The smell of moose soup and the sounds of “Teenage Mutant Ninja Turtles” filled Sophia Katchatag’s small, two-bedroom home in the Norton Sound village of Shaktoolik last month. She and her husband share one room with their two younger children. Their two older kids share another room.
“I mean, I would love for me and my husband to have our own bed, but we just work with it,” she said.
Their teenage daughter wants her own room, too, but Katchatag said expanding isn’t financially feasible even with two incomes, especially with the recent spikes in lumber prices. She said she feels lucky to have her own place at all, which the family inherited in May and renovated with money from the region’s tribal housing authority. In the past, they shared a single bedroom in her mom’s house, living with extended family.
“To be honest it was hard, it was challenging,” she said. “Not having your own privacy, your own space and having to be on everyone’s schedule, do things on their time.”
Statewide, Alaskans are twice as likely to live in an overcrowded household than the national average. Rates are highest in small, off-the-road-system communities like Shaktoolik, where around 60% of residents live in overcrowded conditions. The federal Department of Housing and Urban Development defines overcrowded as more than one person to a room in the house, including the living room and kitchen, and severely overcrowded as more than 1.5 people to a room.
“To be honest, in some of our places, if you’re living in a house that only has 1.5 individuals per room, that’s not going to be one of the more overcrowded houses in your community,” said Brian Wilson, executive director of the Alaska Coalition on Housing and Homelessness.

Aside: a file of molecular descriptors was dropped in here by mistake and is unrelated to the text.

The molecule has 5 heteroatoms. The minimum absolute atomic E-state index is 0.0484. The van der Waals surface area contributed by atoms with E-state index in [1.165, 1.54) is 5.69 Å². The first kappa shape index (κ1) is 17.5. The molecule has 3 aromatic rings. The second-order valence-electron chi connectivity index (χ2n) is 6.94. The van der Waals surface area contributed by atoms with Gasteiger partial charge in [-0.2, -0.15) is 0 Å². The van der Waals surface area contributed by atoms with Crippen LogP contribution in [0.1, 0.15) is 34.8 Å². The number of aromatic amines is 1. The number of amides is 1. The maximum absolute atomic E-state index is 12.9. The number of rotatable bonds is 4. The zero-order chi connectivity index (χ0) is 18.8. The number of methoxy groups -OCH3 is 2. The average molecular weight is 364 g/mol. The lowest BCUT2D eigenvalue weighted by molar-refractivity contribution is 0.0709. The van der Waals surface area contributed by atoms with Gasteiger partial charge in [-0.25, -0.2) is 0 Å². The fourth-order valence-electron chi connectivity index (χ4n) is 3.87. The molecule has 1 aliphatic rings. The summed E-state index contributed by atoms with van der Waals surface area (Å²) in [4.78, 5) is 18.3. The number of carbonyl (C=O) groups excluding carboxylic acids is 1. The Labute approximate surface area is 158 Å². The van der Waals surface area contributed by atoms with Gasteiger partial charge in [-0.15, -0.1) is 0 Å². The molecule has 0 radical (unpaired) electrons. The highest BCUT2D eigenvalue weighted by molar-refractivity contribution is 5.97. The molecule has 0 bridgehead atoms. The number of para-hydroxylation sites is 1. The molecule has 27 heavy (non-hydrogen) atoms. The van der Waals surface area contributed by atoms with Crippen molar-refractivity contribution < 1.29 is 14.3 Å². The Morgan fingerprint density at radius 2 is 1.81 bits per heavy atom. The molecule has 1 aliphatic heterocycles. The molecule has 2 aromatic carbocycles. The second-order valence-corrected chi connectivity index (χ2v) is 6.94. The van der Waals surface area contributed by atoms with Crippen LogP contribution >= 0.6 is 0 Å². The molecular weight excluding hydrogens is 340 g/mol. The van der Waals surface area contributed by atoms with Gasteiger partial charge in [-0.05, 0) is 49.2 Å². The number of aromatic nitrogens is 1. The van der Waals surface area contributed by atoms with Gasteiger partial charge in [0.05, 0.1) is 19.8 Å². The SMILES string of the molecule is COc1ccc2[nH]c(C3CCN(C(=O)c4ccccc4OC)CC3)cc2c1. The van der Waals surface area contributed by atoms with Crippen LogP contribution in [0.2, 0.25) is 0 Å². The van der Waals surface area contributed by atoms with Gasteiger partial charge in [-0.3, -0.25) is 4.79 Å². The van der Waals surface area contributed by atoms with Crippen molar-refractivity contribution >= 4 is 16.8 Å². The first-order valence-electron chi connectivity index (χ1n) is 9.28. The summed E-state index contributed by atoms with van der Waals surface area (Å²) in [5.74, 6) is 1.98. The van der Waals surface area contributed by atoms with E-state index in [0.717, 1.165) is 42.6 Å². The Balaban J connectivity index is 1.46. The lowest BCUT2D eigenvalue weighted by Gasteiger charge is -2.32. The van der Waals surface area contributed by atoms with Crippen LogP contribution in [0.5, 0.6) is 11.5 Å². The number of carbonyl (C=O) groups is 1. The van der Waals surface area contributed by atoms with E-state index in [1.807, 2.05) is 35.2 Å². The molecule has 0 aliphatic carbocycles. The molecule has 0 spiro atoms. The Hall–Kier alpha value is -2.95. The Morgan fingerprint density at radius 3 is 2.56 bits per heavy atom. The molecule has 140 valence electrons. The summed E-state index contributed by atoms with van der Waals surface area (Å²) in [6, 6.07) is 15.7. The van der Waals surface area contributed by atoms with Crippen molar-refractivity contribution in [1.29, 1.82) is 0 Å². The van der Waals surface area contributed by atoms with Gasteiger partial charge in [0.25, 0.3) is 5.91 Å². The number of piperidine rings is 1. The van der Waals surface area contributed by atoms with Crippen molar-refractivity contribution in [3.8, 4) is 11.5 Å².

The problem is perennial, but the COVID-19 pandemic has made living with it harder.
Cramped conditions offer little space to work from home, conduct virtual schooling or quarantine, and they put multigenerational households at increased risk of infection, especially in communities with limited access to water and sewer.
“You know if one person in that home contracts COVID-19, it is impossible to physically space out and prevent the spread of that,” Wilson said.
Thankfully, he said, the places in the state with the highest rates of overcrowding also have the highest rates of vaccination. And in Shaktoolik, the tribe used federal COVID relief funding to retrofit an old clinic as a quarantine house. But, he said, the risk is still high.
“These are primarily smaller communities where everybody knows everybody, and it’s a beautiful thing culturally to say that if I live in one of those communities and I see my uncle or my brother or my friend’s nephew in a houseless situation, that I take them in,” Wilson said. “Unfortunately, the byproduct of that is the severe overcrowding, which can also be a very dangerous.”